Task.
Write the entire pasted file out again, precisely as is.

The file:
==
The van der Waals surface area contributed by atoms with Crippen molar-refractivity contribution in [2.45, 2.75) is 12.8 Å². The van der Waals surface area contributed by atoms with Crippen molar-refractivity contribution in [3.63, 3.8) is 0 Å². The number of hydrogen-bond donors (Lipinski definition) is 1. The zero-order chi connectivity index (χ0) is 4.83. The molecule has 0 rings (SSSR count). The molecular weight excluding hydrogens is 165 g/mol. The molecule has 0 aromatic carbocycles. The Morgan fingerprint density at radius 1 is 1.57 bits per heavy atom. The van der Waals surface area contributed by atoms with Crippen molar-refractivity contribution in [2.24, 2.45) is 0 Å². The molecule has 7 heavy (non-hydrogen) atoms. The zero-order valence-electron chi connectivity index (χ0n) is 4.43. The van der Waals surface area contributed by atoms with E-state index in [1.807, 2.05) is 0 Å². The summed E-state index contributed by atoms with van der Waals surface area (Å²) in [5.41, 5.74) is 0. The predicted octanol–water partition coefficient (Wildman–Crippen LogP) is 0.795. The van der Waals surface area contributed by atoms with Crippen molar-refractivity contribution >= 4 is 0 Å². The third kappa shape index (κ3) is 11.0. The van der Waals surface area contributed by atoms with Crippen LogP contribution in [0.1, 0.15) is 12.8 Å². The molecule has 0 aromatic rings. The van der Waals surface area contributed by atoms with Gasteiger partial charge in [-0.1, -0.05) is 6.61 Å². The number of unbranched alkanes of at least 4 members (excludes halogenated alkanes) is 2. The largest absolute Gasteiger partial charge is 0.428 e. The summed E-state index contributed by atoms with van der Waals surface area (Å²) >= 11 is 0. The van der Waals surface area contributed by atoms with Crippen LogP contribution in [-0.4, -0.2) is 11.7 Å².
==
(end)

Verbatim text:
The van der Waals surface area contributed by atoms with Crippen molar-refractivity contribution in [2.45, 2.75) is 12.8 Å². The van der Waals surface area contributed by atoms with Crippen molar-refractivity contribution in [3.63, 3.8) is 0 Å². The number of hydrogen-bond donors (Lipinski definition) is 1. The zero-order chi connectivity index (χ0) is 4.83. The molecule has 0 rings (SSSR count). The molecular weight excluding hydrogens is 165 g/mol. The molecule has 0 aromatic carbocycles. The Morgan fingerprint density at radius 1 is 1.57 bits per heavy atom. The van der Waals surface area contributed by atoms with Crippen molar-refractivity contribution in [2.24, 2.45) is 0 Å². The molecule has 7 heavy (non-hydrogen) atoms. The zero-order valence-electron chi connectivity index (χ0n) is 4.43. The van der Waals surface area contributed by atoms with E-state index in [1.807, 2.05) is 0 Å². The summed E-state index contributed by atoms with van der Waals surface area (Å²) in [5.41, 5.74) is 0. The predicted octanol–water partition coefficient (Wildman–Crippen LogP) is 0.795. The van der Waals surface area contributed by atoms with Crippen molar-refractivity contribution >= 4 is 0 Å². The third kappa shape index (κ3) is 11.0. The van der Waals surface area contributed by atoms with Crippen LogP contribution in [0.1, 0.15) is 12.8 Å². The molecule has 0 aromatic rings. The van der Waals surface area contributed by atoms with Gasteiger partial charge in [-0.1, -0.05) is 6.61 Å². The number of unbranched alkanes of at least 4 members (excludes halogenated alkanes) is 2. The largest absolute Gasteiger partial charge is 0.428 e. The summed E-state index contributed by atoms with van der Waals surface area (Å²) >= 11 is 0. The van der Waals surface area contributed by atoms with Crippen LogP contribution in [-0.4, -0.2) is 11.7 Å².